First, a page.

The 9/11 commission obviously had a story to tell about what it had learned about the U.S. government being unprepared on Sept. 11, 2001, to protect the nation from al Qaeda terrorists and about government changes it recommended. But how to make sure it could get its report before the American people, especially those beyond the Beltway?
Simple. Besides making the report available on the Internet, through the Government Printing Office and in stores, hire a PR agency.
With only two communications folks on staff and a pending onslaught of American and foreign reporters demanding reports, interviews and sound bites, the commission turned to Edelman Public Relations Worldwide.
Edelman helped with the rollout of the report last month and is helping organize interviews and events across the country for members of the commission -- normally bipartisan pairs.
"We knew we would be dealing with every public affairs show, every newspaper. . . . We said we wanted our work available to the American people," said commission spokesman Al Felzenberg, who had staffed the panel with Jonathan Stull. "I don't know how we could have done it without" Edelman.
It's actually not unusual for a government agency or commission to hire outside public relations help, particularly with special projects.
The Edelman help is costing about $194,000, Felzenberg said.
Rob Rehr, general manager of the firm's D.C. office, said Edelman discounted its work for the commission and included some services at no charge, including the "strategic thinking" of its senior people, Democrat Leslie Dach and Republican Michael Deaver. Also on the Edelman team for the commission: Craig Brownstein.
Libya Hires a Lobbyist
In perhaps one of the clearest signs that Moammar Gaddafi is coming in from the cold, Libya has hired a lobbyist.
Libya, ruled by Gaddafi for 35 years, has hired Fahmy Hudome International, a two-person shop headed by Randa Fahmy Hudome, former associate deputy secretary of energy in the Bush administration and an aide to Energy Secretary Spencer Abraham when he was a senator from Michigan. Her associate Jennifer Hazelton also worked for then-senator Abraham.
In her foreign agent registration filed with the Justice Department last month, she said her company will provide government relations and strategic advice to help Libya's "short term and long term goals in enhancing U.S.-Libya relations."
The one-year contract calls for compensation of $302,500 a quarter, which with one-time start-up costs will amount to more than $1.47 million.
Hudome did not return a call yesterday seeking comment.
Influence.biz noted that the Libyans have done without a Washington lobbyist for 11 years. But last month, the United States resumed diplomatic relations with Libya following Gaddafi's agreement to give up his nuclear weapons program, taking responsibility for the 1988 bombing of Pan Am Flight 103 and renouncement of terrorism.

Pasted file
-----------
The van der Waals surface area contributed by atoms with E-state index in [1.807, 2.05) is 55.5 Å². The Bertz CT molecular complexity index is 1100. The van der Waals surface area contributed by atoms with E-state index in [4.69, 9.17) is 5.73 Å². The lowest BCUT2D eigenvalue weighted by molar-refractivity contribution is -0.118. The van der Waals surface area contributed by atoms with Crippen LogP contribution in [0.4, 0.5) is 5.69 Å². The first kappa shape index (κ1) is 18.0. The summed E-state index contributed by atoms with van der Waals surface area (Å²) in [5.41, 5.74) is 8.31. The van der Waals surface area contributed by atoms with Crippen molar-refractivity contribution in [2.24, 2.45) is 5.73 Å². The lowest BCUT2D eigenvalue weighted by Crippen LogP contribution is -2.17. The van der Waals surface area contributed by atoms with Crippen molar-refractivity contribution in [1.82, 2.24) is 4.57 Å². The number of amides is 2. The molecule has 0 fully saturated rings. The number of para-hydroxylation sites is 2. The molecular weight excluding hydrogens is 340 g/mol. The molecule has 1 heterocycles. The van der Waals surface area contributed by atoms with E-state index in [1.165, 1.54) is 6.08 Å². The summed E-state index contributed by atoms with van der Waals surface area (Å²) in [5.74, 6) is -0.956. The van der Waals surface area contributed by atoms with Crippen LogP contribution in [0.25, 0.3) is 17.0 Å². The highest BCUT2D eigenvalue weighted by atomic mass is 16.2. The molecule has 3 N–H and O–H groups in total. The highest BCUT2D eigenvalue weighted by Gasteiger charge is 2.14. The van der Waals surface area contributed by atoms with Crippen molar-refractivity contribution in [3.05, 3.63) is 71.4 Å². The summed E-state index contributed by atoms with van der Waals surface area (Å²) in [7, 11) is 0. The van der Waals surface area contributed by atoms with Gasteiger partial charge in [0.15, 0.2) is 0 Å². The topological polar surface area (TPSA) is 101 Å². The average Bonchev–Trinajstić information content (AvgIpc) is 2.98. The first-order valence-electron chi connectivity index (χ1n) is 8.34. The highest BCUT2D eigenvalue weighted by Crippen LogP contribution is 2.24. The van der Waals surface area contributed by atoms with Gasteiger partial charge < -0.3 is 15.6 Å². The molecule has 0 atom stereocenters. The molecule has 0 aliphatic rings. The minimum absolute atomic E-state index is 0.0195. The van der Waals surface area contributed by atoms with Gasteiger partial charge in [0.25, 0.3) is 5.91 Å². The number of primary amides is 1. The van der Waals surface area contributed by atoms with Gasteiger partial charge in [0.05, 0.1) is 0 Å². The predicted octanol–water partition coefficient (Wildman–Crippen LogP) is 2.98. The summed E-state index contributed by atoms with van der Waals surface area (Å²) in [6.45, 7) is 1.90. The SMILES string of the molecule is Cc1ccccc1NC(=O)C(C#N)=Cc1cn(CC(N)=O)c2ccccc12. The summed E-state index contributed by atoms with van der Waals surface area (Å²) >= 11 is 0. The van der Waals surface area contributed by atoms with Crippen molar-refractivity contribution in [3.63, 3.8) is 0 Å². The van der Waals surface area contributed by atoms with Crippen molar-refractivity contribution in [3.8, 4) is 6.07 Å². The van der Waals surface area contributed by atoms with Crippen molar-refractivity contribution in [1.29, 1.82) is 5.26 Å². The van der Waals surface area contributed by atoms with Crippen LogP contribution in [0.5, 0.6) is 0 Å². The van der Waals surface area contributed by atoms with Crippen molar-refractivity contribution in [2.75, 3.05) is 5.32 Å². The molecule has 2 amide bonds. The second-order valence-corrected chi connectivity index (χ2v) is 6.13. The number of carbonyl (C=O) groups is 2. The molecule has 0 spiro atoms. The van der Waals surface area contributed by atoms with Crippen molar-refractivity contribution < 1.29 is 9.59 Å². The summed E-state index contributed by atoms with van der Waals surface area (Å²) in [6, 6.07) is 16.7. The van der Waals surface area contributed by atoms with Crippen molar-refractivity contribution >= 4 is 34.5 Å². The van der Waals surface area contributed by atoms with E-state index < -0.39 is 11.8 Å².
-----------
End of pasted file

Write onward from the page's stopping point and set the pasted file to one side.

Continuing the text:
Poor Eritrea Hopes for Better Relations
Also on the foreign agent front, the Alexandra Strategy Group has registered on behalf of Eritrea to help the desperately poor African country "strengthen bilateral relations" with the United States.
According to the one-year contract filed with the Justice Department, Eritrea will pay the lobby shop $26,000 per month, or $312,000 for the year.
Although a hefty price for anyone to pay, it's far less than Eritrea's contract with its former lobbyists at Greenberg Traurig, a couple of years ago, in which the country agreed to pay $50,000 a month.
Focusing on Tax Issues
Ronald L. Platt has left Greenberg Traurig for Buchanan Ingersoll, where he is director of federal government relations.
Platt, an aide to then-Treasury secretary and former senator Lloyd Bentsen (D-Tex.), said he's looking for a Republican lobbyist to join him at Buchanan Ingersoll.
One of the key reasons he made the move, he said, was to focus more on tax issues. Buchanan Ingersoll acquired the tax boutique Silverstein and Mullins a few years ago.
Lisa M. Jaeger, former acting general counsel and deputy general counsel of the Environmental Protection Agency, swings through the revolving door, returning to Bracewell & Patterson, where she is a partner in the government relations, advocacy and strategy section. She was an associate at the law firm before joining the EPA in 2001. Earlier, she was an aide to Sen. Kay Bailey Hutchison (R-Tex.).
Torod Neptune, most recently director of strategic and crisis communications for the House's chief administrative officers' organization, has opened a D.C. office for Waggener Edstrom, a communications and public affairs company based in Seattle.
Dan Boston, formerly a senior public policy adviser at Baker, Donelson, Bearman, Caldwell & Berkowitz, is joining Monica Tencate at Health Policy Source Inc. Boston earlier worked for the Federation of American Hospitals and the House Energy and Commerce health subcommittee. Tencate was a former Republican staff director of the Senate Finance Committee.
Chicago-based Lipman Hearne Inc., which specializes in the nonprofit sector, has expanded its public affairs practice in Washington with Joelle Ziemian and Jeanne K. Brennan. Ziemian earlier worked at Edelman and Buson Marsteller, on the Hill and at the Department of Energy. Brennan was at the Education Trust.
The Jefferson Consulting Group has formed a PR practice, Jefferson Communications, led by Michelle McWhinney and Amy Talley, both formerly of Lincoln Park Public Relations.